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Steel Fabricator Wins Appeal in OSHA Lock-out/Tag-out Violations

A Texas-based steel fabricator, Ward Vessel & Exchanger, successfully appealed three Occupational Safety and Health Administration (OSHA) lock-out/tag-out (LOTO) citations and one recording citation that stemmed from a January 2021 incident in which an employee got his fingers stuck in a plate rolling machine, resulting in an amputation.
The incident occurred during regular operations between shifts when an employee attempted to clean the machine rollers. When he could not lower the rollers, a supervisor attempted to troubleshoot. The machine remained energized for troubleshooting. However, the employee continued to clean the rollers while the supervisor lowered the rollers into position. As a result, the rollers pinched the employee’s fingers, resulting in amputation.

The Administrative Law Judge (ALJ) held that the LOTO standard did not apply to this task. 

  • The ALJ said the LOTO standard did not apply to the plate rolling machine because a single cord and plug controlled it. 
  • The ALJ affirmed that the incident resulted from the company’s deviation from its own policy and operational protocol rather than from a violation of OSHA standards.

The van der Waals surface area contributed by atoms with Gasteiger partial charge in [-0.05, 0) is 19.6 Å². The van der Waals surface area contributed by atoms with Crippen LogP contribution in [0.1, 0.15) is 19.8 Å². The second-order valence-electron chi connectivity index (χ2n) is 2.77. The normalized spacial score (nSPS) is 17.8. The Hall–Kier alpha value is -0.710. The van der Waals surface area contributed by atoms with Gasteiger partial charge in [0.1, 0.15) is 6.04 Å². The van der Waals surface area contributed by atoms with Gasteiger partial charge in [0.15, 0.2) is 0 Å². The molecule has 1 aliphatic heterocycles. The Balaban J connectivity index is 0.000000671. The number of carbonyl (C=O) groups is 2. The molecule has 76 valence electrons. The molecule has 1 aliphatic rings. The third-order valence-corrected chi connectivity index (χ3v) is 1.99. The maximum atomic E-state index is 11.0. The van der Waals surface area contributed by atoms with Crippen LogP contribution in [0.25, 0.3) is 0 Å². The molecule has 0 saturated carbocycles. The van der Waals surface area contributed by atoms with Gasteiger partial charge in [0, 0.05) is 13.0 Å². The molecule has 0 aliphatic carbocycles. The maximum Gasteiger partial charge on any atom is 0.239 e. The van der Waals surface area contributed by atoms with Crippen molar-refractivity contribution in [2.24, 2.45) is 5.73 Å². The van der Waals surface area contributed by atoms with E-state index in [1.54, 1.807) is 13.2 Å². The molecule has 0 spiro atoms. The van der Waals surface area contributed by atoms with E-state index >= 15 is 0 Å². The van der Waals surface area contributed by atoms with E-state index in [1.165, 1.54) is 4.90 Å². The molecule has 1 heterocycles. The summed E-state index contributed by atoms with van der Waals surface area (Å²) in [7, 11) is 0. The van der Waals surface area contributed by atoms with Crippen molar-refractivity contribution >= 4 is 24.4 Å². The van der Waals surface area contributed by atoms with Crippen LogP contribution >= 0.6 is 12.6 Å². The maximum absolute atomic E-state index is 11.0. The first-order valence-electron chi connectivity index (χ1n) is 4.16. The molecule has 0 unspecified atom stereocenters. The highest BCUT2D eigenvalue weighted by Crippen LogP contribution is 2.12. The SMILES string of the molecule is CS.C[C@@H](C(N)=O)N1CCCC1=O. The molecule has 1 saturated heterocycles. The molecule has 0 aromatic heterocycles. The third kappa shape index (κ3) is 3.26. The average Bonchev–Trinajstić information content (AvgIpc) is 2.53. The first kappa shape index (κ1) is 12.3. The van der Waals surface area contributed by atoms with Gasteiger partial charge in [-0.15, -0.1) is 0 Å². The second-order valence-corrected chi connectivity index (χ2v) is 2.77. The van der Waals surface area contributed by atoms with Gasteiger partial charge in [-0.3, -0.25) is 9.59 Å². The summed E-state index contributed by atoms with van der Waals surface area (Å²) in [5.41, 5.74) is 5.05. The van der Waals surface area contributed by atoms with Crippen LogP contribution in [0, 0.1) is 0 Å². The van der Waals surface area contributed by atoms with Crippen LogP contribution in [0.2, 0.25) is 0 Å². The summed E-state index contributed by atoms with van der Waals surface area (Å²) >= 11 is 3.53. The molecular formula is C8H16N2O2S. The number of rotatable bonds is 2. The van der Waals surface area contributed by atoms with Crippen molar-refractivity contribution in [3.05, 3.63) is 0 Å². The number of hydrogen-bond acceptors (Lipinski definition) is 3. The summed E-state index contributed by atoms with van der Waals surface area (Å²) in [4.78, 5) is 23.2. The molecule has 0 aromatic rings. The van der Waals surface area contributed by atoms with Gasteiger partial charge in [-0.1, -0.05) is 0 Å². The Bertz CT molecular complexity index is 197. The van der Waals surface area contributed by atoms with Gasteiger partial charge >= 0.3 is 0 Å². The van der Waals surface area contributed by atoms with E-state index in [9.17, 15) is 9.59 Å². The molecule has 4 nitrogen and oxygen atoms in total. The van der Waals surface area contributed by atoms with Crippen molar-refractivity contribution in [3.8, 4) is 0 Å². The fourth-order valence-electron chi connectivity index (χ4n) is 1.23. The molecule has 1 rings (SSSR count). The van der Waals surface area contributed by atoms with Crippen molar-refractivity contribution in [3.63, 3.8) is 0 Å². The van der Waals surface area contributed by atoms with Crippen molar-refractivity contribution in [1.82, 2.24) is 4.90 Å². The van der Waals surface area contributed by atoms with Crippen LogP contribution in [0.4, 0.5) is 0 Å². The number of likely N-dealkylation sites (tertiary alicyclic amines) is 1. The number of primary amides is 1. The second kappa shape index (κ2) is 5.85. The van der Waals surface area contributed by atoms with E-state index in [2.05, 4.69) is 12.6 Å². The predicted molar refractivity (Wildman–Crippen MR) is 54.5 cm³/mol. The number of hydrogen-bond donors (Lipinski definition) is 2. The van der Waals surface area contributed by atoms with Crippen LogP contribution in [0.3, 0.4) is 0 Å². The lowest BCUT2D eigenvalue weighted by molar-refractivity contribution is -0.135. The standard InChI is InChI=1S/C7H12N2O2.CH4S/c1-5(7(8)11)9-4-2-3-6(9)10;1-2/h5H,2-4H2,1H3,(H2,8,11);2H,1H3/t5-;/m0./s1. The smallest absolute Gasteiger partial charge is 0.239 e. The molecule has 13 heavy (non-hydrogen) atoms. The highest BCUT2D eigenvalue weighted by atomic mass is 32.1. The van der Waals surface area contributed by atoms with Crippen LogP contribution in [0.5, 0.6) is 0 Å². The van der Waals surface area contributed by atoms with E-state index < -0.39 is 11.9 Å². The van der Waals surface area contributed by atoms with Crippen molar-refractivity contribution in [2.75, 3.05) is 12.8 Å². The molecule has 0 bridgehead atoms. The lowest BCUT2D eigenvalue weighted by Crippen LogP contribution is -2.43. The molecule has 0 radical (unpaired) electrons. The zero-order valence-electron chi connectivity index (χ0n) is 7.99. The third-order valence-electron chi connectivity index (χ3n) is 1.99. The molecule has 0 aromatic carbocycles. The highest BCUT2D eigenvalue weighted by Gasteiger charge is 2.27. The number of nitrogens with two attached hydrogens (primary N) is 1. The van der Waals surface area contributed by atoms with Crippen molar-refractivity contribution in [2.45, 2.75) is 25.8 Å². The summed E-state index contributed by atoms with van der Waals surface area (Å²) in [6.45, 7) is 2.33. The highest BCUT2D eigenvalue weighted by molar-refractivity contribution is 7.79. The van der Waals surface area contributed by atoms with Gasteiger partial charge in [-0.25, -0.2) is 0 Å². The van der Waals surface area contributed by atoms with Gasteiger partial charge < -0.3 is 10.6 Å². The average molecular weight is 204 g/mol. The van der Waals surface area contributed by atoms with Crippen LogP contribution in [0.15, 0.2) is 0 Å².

• The ALJ ruled that the company adhered to OSHA recording timelines by reporting the amputation within 24 hours of the medical confirmation that the injury qualified as an amputation, even though the recording happened three days after the actual workplace event.  

One practical takeaway from this case is that cleaning, maintenance, and troubleshooting should be clearly separated with no overlap to minimize the potential for injury. Also, when evaluating whether to contest an OSHA citation, employers should consider, as a threshold question, whether the cited standard even applies to the task being performed. 

To learn more on this topic, hear Manesh Rath and Taylor Johnson discuss the case in the OSHA 30/30 webinar and podcast “Judge Vacates Lockout Tagout Citation, Finding No Employee Exposure.” To subscribe to the OSHA 30/30, click here and check the Occupational Safety and Health box.